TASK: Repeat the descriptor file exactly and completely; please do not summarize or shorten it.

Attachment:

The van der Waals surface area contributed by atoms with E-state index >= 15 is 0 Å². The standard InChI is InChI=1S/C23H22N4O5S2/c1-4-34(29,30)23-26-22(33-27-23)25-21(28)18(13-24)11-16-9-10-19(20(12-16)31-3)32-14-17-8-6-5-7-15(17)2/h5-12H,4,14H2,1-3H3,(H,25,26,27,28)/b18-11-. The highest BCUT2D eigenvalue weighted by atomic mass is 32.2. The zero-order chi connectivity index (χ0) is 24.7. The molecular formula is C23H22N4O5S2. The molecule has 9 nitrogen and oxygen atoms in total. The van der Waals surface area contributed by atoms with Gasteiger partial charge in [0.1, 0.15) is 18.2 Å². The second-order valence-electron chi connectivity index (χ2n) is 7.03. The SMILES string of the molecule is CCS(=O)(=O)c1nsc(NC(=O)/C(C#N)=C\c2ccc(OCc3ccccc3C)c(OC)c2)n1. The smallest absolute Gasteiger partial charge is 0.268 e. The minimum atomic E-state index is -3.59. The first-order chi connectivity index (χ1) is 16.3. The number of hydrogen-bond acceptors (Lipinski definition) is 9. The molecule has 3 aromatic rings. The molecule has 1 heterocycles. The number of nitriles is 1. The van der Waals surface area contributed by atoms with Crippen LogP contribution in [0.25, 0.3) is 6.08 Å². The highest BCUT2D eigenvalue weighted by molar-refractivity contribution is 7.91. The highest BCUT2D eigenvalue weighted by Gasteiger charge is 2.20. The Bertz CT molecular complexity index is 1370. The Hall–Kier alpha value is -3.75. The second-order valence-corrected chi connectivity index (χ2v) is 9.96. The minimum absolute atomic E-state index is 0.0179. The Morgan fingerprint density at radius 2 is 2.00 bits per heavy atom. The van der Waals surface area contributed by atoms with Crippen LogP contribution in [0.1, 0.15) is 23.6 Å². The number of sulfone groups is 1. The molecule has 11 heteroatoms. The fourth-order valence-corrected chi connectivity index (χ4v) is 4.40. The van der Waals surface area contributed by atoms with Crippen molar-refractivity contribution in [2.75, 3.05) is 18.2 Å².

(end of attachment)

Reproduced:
The van der Waals surface area contributed by atoms with E-state index >= 15 is 0 Å². The standard InChI is InChI=1S/C23H22N4O5S2/c1-4-34(29,30)23-26-22(33-27-23)25-21(28)18(13-24)11-16-9-10-19(20(12-16)31-3)32-14-17-8-6-5-7-15(17)2/h5-12H,4,14H2,1-3H3,(H,25,26,27,28)/b18-11-. The highest BCUT2D eigenvalue weighted by atomic mass is 32.2. The zero-order chi connectivity index (χ0) is 24.7. The molecular formula is C23H22N4O5S2. The molecule has 9 nitrogen and oxygen atoms in total. The van der Waals surface area contributed by atoms with Gasteiger partial charge in [0.1, 0.15) is 18.2 Å². The second-order valence-electron chi connectivity index (χ2n) is 7.03. The SMILES string of the molecule is CCS(=O)(=O)c1nsc(NC(=O)/C(C#N)=C\c2ccc(OCc3ccccc3C)c(OC)c2)n1. The smallest absolute Gasteiger partial charge is 0.268 e. The minimum atomic E-state index is -3.59. The first-order chi connectivity index (χ1) is 16.3. The number of hydrogen-bond acceptors (Lipinski definition) is 9. The molecule has 3 aromatic rings. The molecule has 1 heterocycles. The number of nitriles is 1. The van der Waals surface area contributed by atoms with Crippen LogP contribution in [0.25, 0.3) is 6.08 Å². The highest BCUT2D eigenvalue weighted by molar-refractivity contribution is 7.91. The highest BCUT2D eigenvalue weighted by Gasteiger charge is 2.20. The Bertz CT molecular complexity index is 1370. The Hall–Kier alpha value is -3.75. The second-order valence-corrected chi connectivity index (χ2v) is 9.96. The minimum absolute atomic E-state index is 0.0179. The Morgan fingerprint density at radius 2 is 2.00 bits per heavy atom. The van der Waals surface area contributed by atoms with Crippen LogP contribution in [0.1, 0.15) is 23.6 Å². The number of sulfone groups is 1. The molecule has 11 heteroatoms. The fourth-order valence-corrected chi connectivity index (χ4v) is 4.40. The van der Waals surface area contributed by atoms with Crippen molar-refractivity contribution in [2.75, 3.05) is 18.2 Å².